The wavelength at which the radiation is strongest is given by Wien's displacement law, and the overall power emitted per unit area is given by the Stefan-Boltzmann law. So, as temperature increases, the glow color changes from red to yellow to white to blue. Even as the peak wavelength moves into the ultra-violet, enough radiation continues to be emitted in the blue wavelengths that the body will continue to appear blue. It will never become invisible — indeed, the radiation of visible light increases monotonically with temperature.[4]

The radiance or observed intensity is not a function of direction. Therefore a black body is a perfect Lambertian radiator.

Real objects never behave as full-ideal black bodies, and instead the emitted radiation at a given frequency is a fraction of what the ideal emission would be. The emissivity of a material specifies how well a real body radiates energy as compared with a black body. This emissivity depends on factors such as temperature, emission angle, and wavelength. However, it is typical in engineering to assume that a surface's spectral emissivity and absorptivity do not depend on wavelength, so that the emissivity is a constant. This is known as the grey body assumption.

Although Planck's formula predicts that a black body will radiate energy at all frequencies, the formula is only applicable when many photons are being measured. For example, a black body at room temperature (300 K) with one square meter of surface area will emit a photon in the visible range once every thousand years or so, meaning that for most practical purposes, the black body does not emit in the visible range.

When dealing with non-black surfaces, the deviations from ideal black-body behavior are determined by both the geometrical structure and the chemical composition, and follow Kirchhoff's Law: emissivity equals absorptivity, so that an object that does not absorb all incident light will also emit less radiation than an ideal black body.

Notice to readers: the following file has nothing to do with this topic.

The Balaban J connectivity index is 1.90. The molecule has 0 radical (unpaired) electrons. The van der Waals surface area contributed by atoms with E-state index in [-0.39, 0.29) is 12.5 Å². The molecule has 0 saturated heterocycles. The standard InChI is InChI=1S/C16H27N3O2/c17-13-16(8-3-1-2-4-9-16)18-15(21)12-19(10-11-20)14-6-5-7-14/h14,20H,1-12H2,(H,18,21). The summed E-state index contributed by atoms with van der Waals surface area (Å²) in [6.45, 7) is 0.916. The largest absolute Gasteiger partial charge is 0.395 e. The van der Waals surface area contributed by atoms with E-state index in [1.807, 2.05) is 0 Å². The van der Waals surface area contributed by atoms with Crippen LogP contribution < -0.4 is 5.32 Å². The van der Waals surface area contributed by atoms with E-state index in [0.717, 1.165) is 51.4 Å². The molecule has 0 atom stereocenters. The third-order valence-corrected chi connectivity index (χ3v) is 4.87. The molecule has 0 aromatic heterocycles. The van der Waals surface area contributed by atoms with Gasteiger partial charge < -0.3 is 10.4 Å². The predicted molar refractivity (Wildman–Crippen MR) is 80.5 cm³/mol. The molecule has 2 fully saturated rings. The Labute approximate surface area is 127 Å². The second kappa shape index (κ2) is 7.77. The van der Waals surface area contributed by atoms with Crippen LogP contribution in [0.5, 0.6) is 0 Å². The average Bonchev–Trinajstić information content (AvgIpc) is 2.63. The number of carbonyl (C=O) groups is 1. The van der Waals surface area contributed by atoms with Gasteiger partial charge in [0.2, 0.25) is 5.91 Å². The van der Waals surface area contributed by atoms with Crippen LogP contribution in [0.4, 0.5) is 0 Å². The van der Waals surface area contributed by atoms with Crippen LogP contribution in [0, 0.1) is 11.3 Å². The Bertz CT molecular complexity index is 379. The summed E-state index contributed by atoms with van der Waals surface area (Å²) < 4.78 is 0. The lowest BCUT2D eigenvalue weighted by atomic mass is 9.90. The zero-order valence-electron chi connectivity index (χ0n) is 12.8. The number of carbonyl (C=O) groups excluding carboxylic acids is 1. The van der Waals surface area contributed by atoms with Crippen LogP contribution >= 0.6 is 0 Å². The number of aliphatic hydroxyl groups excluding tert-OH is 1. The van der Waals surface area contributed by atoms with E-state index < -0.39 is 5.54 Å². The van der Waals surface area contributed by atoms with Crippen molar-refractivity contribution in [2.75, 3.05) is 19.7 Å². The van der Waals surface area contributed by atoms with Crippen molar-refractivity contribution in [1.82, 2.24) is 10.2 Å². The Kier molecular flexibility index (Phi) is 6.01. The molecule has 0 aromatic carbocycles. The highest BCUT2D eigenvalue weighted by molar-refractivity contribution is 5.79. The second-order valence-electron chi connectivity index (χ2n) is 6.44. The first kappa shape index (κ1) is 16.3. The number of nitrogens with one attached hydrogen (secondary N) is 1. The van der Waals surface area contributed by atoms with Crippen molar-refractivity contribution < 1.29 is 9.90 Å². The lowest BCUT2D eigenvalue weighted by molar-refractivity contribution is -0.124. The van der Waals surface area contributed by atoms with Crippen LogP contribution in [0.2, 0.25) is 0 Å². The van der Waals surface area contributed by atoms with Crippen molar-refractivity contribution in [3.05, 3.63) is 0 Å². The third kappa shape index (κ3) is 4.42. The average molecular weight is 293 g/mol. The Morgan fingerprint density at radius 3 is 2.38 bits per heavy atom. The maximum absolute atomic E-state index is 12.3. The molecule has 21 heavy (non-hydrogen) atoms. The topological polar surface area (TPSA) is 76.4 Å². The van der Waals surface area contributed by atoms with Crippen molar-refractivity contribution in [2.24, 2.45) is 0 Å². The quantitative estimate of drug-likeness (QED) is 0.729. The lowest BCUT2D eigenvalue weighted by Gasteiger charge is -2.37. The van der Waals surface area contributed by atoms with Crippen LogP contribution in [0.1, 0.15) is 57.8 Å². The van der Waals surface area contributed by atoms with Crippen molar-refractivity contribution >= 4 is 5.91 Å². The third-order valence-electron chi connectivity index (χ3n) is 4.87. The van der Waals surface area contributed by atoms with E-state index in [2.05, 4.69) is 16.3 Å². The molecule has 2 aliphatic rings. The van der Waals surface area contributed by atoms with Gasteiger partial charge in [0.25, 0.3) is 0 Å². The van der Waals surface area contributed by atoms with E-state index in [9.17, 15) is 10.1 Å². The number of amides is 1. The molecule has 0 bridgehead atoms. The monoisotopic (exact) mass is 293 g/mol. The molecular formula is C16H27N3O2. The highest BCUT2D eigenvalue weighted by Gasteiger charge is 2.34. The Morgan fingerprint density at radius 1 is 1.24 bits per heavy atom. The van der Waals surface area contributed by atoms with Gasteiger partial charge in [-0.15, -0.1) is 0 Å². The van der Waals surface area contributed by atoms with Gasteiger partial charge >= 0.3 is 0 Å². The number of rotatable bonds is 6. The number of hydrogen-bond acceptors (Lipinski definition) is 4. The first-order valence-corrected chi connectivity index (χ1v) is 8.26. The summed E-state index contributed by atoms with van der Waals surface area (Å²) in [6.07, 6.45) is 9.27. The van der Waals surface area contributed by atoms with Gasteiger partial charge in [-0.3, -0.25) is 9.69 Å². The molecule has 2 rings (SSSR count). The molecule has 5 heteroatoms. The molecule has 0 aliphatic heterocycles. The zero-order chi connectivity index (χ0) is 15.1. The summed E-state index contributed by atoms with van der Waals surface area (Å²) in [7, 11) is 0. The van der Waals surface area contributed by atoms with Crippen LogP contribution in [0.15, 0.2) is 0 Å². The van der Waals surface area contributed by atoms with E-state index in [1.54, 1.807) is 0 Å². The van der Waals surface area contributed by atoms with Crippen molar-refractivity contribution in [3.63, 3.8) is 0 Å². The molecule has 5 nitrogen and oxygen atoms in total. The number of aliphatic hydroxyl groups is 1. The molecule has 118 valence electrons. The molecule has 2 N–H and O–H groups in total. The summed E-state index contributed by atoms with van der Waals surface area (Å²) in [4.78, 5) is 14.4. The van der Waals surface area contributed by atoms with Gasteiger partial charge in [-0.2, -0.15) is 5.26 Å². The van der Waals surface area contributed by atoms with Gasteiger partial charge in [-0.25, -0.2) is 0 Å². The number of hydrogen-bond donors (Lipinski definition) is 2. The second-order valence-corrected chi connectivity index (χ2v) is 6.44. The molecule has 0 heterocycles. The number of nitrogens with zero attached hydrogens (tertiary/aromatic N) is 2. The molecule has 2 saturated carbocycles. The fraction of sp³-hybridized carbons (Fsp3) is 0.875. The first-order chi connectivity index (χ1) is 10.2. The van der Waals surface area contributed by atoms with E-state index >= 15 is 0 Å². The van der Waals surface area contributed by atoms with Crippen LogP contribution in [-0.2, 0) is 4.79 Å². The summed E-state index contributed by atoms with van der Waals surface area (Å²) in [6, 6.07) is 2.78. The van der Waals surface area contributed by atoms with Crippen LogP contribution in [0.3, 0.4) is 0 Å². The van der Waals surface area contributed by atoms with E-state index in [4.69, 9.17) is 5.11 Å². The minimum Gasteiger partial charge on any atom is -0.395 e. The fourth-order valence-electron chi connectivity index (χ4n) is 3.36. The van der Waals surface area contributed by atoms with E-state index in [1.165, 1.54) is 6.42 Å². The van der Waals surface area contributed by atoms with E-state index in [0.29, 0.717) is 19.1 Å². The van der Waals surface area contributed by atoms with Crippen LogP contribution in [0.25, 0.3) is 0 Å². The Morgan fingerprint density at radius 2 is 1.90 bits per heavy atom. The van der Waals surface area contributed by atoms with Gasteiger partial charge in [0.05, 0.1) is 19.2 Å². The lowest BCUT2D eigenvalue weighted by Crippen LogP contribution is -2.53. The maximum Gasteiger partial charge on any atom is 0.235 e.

WMAP image of the cosmic microwave background radiation anisotropy. It has the most precise thermal emission spectrum known and corresponds to a temperature of 2.725 kelvin (K) with an emission peak at 160.2 GHz.

In astronomy, objects such as stars are frequently regarded as black bodies, though this is often a poor approximation. An almost perfect black-body spectrum is exhibited by the cosmic microwave background radiation. Hawking radiation is black-body radiation emitted by black holes.


Black body simulators

A typical conical cavity-type black body.

Although a black body is a theoretical object, (i.e. emissivity (e) = 1.0), common applications define a source of infrared radiation as a black body when the object approaches an emissivity of 1.0, (typically e = .99 or better). A source of infrared radiation less than .99 is referred to as a greybody.[5] Applications for black body simulators typically include the testing and calibration of infrared systems and infrared sensor equipment.


Radiation emitted by a human body

Human-Visible.jpg
Human-Infrared.jpg
Much of a person's energy is radiated away in the form of infrared energy. Some materials are transparent to infrared light, while opaque to visible light (note the plastic bag). Other materials are transparent to visible light, while opaque or reflective to the infrared (note the man's glasses).

Black-body laws can be applied to human beings. For example, some of a person's energy is radiated away in the form of electromagnetic radiation, most of which is infrared.

The net power radiated is the difference between the power emitted and the power absorbed:

Pnet = PemitPabsorb.

Applying the Stefan–Boltzmann law,

P_{net}=A\sigma \epsilon \left( T^4 - T_{0}^4 \right) \,.

The total surface area of an adult is about 2 m², and the mid- and far-infrared emissivity of skin and most clothing is near unity, as it is for most nonmetallic surfaces.[6][7] Skin temperature is about 33°C,[8] but clothing reduces the surface temperature to about 28°C when the ambient temperature is 20°C.[9] Hence, the net radiative heat loss is about

P_{net} = 100 \ \mathrm{W} \,.

The total energy radiated in one day is about 9 MJ (Mega joules), or 2000 kcal (food calories). Basal metabolic rate for a 40-year-old male is about 35 kcal/(m²•h),[10] which is equivalent to 1700 kcal per day assuming the same 2 m² area. However, the mean metabolic rate of sedentary adults is about 50 percent to 70 percent greater than their basal rate.[11]

There are other important thermal loss mechanisms, including convection and evaporation. Conduction is negligible since the Nusselt number is much greater than unity. Evaporation (perspiration) is only required if radiation and convection are insufficient to maintain a steady state temperature. Free convection rates are comparable, albeit somewhat lower, than radiative rates.[12] Thus, radiation accounts for about 2/3 of thermal energy loss in cool, still air. Given the approximate nature of many of the assumptions, this can only be taken as a crude estimate. Ambient air motion, causing forced convection, or evaporation reduces the relative importance of radiation as a thermal loss mechanism.